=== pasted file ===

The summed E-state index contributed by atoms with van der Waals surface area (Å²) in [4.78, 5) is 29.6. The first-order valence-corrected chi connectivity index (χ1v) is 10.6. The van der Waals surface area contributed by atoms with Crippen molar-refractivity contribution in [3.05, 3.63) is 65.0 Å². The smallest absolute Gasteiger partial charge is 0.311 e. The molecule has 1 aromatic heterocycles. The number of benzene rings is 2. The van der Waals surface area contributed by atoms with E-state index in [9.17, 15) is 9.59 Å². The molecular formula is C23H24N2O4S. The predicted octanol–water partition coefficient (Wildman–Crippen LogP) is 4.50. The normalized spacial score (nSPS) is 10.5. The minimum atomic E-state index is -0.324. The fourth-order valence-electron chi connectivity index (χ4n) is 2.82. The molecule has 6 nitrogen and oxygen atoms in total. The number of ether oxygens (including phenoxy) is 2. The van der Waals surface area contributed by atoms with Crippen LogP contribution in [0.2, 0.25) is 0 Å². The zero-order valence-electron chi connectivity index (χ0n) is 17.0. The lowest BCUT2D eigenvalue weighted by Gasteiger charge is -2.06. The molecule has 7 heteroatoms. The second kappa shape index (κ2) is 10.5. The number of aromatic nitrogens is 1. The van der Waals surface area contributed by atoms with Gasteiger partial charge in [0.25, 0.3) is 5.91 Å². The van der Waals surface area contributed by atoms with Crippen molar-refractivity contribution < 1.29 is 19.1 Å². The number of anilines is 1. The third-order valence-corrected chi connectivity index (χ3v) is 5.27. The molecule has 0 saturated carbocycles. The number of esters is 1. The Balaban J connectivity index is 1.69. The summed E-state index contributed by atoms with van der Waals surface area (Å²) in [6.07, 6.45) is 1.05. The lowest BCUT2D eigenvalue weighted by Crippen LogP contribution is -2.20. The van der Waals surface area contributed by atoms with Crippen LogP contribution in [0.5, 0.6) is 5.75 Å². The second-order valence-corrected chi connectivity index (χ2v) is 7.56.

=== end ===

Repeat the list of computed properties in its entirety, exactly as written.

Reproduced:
The summed E-state index contributed by atoms with van der Waals surface area (Å²) in [4.78, 5) is 29.6. The first-order valence-corrected chi connectivity index (χ1v) is 10.6. The van der Waals surface area contributed by atoms with Crippen molar-refractivity contribution in [3.05, 3.63) is 65.0 Å². The smallest absolute Gasteiger partial charge is 0.311 e. The molecule has 1 aromatic heterocycles. The number of benzene rings is 2. The van der Waals surface area contributed by atoms with E-state index in [9.17, 15) is 9.59 Å². The molecular formula is C23H24N2O4S. The predicted octanol–water partition coefficient (Wildman–Crippen LogP) is 4.50. The normalized spacial score (nSPS) is 10.5. The minimum atomic E-state index is -0.324. The fourth-order valence-electron chi connectivity index (χ4n) is 2.82. The molecule has 6 nitrogen and oxygen atoms in total. The number of ether oxygens (including phenoxy) is 2. The van der Waals surface area contributed by atoms with Crippen LogP contribution in [0.2, 0.25) is 0 Å². The zero-order valence-electron chi connectivity index (χ0n) is 17.0. The lowest BCUT2D eigenvalue weighted by Gasteiger charge is -2.06. The molecule has 7 heteroatoms. The second kappa shape index (κ2) is 10.5. The number of aromatic nitrogens is 1. The van der Waals surface area contributed by atoms with Gasteiger partial charge in [0.25, 0.3) is 5.91 Å². The van der Waals surface area contributed by atoms with Crippen molar-refractivity contribution < 1.29 is 19.1 Å². The number of anilines is 1. The third-order valence-corrected chi connectivity index (χ3v) is 5.27. The molecule has 0 saturated carbocycles. The number of esters is 1. The Balaban J connectivity index is 1.69. The summed E-state index contributed by atoms with van der Waals surface area (Å²) in [6.07, 6.45) is 1.05. The lowest BCUT2D eigenvalue weighted by Crippen LogP contribution is -2.20. The van der Waals surface area contributed by atoms with Crippen LogP contribution in [0.5, 0.6) is 5.75 Å². The second-order valence-corrected chi connectivity index (χ2v) is 7.56.